I awoke to news that Oasis are almost definitely maybe splitting up. Again. I haven’t bought an album of theirs in ages, but for a time they were my favourite band. Although, to hear they may be calling it a day… or not… doesn’t upset me at all – even though I was a mad fan back in the day.
I remember anticipating each release – sneaking out of the office for an extended lunch break to pick up a newly arrived copy of (What’s The Story) Morning Glory? (on the same day, if I’m to be honest, as Blur’s The Great Escape – which came with a t-shirt!)… buying a second copy of …Morning Glory? a year later because, for whatever reason, Sony’s latest supply were Japanese picture disc pressings… blowing entire pay packets on boxed sets of singles… securing copies of my favourite mags with additional glee when the sparring brothers Gallagher were appearing on the cover again.
Part of the attraction of Oasis was that they were clearly kids who liked the Beatles and who wanted to grow up to be rock stars, and then did. Beatles references abound in their music, and Noel Gallagher has said, “If you’re not in it to be bigger than the Beatles, it’s just a hobby”. Maybe I did only like them because they were the world’s most successful tribute band… the point at which their hobby intersects with my hobby.
I stopped listening pretty much after Be Here Now (which shares its title with a solo period George Harrison song, by the way – itself inspired, most likely, by a book about spirituality). I don’t know if I’ve even listened all the way through that album. I did like the collection of B-sides, The Masterplan. I persevered with the singles for a while longer – ‘Lyla’ was my last one – picking up the odd album secondhand or in those ten-dollar shops that sprang up, helped cripple retail stores, and then disappeared again when migration to downloading well and truly killed all but the strongest retailers.
So, yesterday (or a few hours ago? It’s Saturday morning in Australia as I write this, so it’s still Friday night in the UK…) their website carried an announcement from Noel Gallagher:
“It’s with some sadness and great relief to tell you that I quit Oasis tonight. People will write and say what they like, but I simply could not go on working with Liam a day longer.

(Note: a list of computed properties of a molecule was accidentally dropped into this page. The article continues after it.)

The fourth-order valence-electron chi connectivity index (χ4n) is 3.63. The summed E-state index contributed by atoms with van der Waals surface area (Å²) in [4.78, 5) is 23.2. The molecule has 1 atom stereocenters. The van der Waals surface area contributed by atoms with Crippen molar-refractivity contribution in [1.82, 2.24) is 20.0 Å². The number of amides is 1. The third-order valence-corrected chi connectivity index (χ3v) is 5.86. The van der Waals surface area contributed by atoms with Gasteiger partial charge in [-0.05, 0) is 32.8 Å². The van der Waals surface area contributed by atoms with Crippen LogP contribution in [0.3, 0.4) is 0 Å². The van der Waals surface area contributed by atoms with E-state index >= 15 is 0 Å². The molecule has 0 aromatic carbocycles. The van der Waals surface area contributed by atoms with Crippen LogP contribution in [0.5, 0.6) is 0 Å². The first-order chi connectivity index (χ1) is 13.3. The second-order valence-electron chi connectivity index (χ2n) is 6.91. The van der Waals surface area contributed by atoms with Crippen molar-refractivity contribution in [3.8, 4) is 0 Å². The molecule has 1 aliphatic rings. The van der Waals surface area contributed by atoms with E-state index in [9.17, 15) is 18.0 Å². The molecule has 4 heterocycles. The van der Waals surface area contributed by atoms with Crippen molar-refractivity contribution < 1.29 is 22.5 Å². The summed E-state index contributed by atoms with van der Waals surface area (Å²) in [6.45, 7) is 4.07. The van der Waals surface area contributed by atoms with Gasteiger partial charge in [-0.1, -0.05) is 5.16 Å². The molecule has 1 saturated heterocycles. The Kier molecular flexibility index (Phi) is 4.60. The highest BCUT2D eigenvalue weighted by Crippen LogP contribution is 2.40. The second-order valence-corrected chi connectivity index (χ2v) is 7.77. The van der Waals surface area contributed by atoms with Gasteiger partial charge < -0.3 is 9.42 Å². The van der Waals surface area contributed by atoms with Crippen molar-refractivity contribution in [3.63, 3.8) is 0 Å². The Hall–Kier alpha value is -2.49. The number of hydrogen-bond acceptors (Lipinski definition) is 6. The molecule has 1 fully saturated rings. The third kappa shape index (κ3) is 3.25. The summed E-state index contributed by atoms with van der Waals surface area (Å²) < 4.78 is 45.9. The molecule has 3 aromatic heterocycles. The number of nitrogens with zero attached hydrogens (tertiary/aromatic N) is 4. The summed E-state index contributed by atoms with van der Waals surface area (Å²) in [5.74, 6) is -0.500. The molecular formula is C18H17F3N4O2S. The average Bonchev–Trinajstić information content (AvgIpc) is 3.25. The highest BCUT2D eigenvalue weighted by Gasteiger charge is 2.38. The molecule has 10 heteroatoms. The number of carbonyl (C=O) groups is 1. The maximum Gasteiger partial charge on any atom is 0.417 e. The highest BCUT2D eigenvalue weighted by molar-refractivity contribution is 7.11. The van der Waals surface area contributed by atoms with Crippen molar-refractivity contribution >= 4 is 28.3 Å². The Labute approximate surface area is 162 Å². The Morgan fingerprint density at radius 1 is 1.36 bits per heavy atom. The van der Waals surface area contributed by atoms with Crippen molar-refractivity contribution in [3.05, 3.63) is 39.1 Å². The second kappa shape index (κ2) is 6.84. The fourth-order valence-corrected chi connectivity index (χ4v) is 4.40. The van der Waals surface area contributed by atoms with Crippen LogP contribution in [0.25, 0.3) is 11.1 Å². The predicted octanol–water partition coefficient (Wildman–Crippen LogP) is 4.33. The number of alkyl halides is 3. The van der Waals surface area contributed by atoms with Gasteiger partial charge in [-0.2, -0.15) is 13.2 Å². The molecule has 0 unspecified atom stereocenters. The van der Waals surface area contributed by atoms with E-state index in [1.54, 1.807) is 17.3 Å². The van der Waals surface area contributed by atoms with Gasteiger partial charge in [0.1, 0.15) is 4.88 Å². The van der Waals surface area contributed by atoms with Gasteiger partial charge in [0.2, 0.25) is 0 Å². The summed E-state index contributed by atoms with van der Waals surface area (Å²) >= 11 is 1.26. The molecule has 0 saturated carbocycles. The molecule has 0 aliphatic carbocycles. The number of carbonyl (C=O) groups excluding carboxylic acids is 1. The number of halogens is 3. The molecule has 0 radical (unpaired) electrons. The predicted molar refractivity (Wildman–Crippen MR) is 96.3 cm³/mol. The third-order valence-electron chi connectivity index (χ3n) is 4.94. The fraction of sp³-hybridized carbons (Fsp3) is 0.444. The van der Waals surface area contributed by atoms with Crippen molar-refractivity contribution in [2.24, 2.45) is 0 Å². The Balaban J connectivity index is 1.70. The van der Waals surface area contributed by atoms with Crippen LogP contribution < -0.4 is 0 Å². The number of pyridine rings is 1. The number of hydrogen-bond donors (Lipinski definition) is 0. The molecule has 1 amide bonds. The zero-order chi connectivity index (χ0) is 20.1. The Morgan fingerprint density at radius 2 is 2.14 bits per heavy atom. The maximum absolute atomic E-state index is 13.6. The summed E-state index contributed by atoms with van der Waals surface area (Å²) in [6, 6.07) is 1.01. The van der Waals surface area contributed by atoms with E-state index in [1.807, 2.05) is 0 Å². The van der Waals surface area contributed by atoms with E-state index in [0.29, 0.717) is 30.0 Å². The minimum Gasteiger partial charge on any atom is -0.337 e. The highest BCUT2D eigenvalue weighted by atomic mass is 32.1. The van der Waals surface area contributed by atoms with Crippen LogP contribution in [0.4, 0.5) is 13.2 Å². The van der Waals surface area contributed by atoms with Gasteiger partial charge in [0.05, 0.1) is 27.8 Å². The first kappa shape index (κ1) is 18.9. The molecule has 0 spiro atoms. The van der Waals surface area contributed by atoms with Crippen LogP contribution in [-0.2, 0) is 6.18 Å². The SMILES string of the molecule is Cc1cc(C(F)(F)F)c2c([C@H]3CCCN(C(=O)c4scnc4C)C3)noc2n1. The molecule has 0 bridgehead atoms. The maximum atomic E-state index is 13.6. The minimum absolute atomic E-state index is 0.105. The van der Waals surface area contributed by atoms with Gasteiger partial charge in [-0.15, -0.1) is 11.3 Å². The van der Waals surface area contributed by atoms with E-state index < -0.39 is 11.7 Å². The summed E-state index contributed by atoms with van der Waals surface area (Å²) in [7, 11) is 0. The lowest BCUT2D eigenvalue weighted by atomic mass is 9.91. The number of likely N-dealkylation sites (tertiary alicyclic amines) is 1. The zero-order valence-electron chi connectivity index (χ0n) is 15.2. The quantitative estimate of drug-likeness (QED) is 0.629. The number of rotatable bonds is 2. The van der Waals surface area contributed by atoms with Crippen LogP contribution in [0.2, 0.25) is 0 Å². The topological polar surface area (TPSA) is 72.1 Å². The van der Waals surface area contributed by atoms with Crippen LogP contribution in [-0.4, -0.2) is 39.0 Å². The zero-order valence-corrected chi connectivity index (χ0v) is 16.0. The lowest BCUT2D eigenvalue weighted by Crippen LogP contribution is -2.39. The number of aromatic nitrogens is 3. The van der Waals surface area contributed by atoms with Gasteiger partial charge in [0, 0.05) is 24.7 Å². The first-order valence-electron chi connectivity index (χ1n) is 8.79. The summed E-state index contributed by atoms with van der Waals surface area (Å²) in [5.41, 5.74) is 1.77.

“Apologies to all the people who bought tickets for the shows in Paris, Konstanz and Milan.”
This contradicts his wife, former All Saints singer Natalie Appleton’s statement from the day before, insisting “Oasis will die before they split up”. That was no doubt damage control following rumours of a split, after the band cancelled their headline gig at V Festival Chelmsford the previous week due to Liam’s ‘illness’. “The rumours are absolute rubbish,” Appleton insisted. “Even in his sick bed, Liam was vowing to get back on stage.”
Liam had himself gone into damage control a couple of days earlier on the official Oasis website:
“The voice may of disappeared but I'm still here.1st things first V I’m gutted your gutted, I’m sorry what can I say f*ck all at the moment.
“Secondly, respect to those bands who covered Oasis last night, even though I might of given some of you shit in the past...
“Finally reports in smartarses column about Oasis last british gig ever. The kids talking out his arse, I mean rkids, bware of darkness. LG”
There can be no Oasis without that two-headed beast, the brothers united. Surely any attempt to carry on will result in Faux-asis. Although – with Noel’s departure comes a vacancy for a vocalist and guitarist. While Zak ‘son of Ringo’ Starkey recently vacated a drum seat, perhaps ‘not-quite-Beatles’ cred may be regained by recruiting Dhani ‘son of George’ Harrison in Noel’s place. Considering all the comings and goings of band members over the years, this is the opportunity to take the hobby tribute band one step closer…
Yet, whatever happens, I realise I’m not really going to miss Oasis. What I mourn most, now, is the passing of my cashed-up 20s, when I not only wanted to own every release and see every gig by every band I loved, but could actually afford the financial outlay to do so.
(The fantastic caricature is the work of Nick O’Sullivan – who, incidentally, is also responsible for the ‘Stand & Deliver!’ logo.)
- My buddy Cristina tells me her favourite OASIS story – one I’d not heard – is the one about Liam Gallagher storming out of a Spinal Tap live performance after finding out they were actors. He’d seen This is Spinal Tap and thought they were a real band. The best bit was Harry Shearer’s response: “I was under the impression for some time that Oasis was a real band”.